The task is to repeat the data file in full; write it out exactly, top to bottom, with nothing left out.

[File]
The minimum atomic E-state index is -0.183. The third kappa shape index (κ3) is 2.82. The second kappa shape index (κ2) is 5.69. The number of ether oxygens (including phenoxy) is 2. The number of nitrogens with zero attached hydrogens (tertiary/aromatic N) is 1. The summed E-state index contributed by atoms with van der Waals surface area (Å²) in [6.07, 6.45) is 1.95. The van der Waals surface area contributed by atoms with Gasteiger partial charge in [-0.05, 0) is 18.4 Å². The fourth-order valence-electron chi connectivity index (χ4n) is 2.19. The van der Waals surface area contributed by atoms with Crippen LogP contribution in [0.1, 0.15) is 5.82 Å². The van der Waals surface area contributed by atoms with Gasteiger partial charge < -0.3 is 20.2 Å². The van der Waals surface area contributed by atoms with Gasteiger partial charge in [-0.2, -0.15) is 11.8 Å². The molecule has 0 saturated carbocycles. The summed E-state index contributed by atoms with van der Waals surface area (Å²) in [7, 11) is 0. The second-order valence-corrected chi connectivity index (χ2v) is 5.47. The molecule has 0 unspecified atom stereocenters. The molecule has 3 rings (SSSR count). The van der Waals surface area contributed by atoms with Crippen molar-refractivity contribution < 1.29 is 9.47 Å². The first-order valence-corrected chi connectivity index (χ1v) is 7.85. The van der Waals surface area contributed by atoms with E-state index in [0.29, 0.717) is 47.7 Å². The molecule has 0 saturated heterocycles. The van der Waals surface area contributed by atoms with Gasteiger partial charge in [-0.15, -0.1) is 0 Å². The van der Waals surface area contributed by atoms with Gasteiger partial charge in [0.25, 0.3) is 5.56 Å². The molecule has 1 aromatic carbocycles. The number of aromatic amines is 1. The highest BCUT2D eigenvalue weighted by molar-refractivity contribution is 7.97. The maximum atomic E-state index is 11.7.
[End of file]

The minimum atomic E-state index is -0.183. The third kappa shape index (κ3) is 2.82. The second kappa shape index (κ2) is 5.69. The number of ether oxygens (including phenoxy) is 2. The number of nitrogens with zero attached hydrogens (tertiary/aromatic N) is 1. The summed E-state index contributed by atoms with van der Waals surface area (Å²) in [6.07, 6.45) is 1.95. The van der Waals surface area contributed by atoms with Gasteiger partial charge in [-0.05, 0) is 18.4 Å². The fourth-order valence-electron chi connectivity index (χ4n) is 2.19. The van der Waals surface area contributed by atoms with Crippen LogP contribution in [0.1, 0.15) is 5.82 Å². The van der Waals surface area contributed by atoms with Gasteiger partial charge < -0.3 is 20.2 Å². The van der Waals surface area contributed by atoms with Gasteiger partial charge in [-0.2, -0.15) is 11.8 Å². The molecule has 0 saturated carbocycles. The summed E-state index contributed by atoms with van der Waals surface area (Å²) in [7, 11) is 0. The second-order valence-corrected chi connectivity index (χ2v) is 5.47. The molecule has 0 unspecified atom stereocenters. The molecule has 3 rings (SSSR count). The van der Waals surface area contributed by atoms with Crippen molar-refractivity contribution < 1.29 is 9.47 Å². The first-order valence-corrected chi connectivity index (χ1v) is 7.85. The van der Waals surface area contributed by atoms with E-state index in [0.29, 0.717) is 47.7 Å². The molecule has 0 saturated heterocycles. The van der Waals surface area contributed by atoms with Gasteiger partial charge in [-0.15, -0.1) is 0 Å². The van der Waals surface area contributed by atoms with Gasteiger partial charge in [0.25, 0.3) is 5.56 Å². The molecule has 1 aromatic carbocycles. The number of aromatic amines is 1. The highest BCUT2D eigenvalue weighted by molar-refractivity contribution is 7.97. The maximum atomic E-state index is 11.7.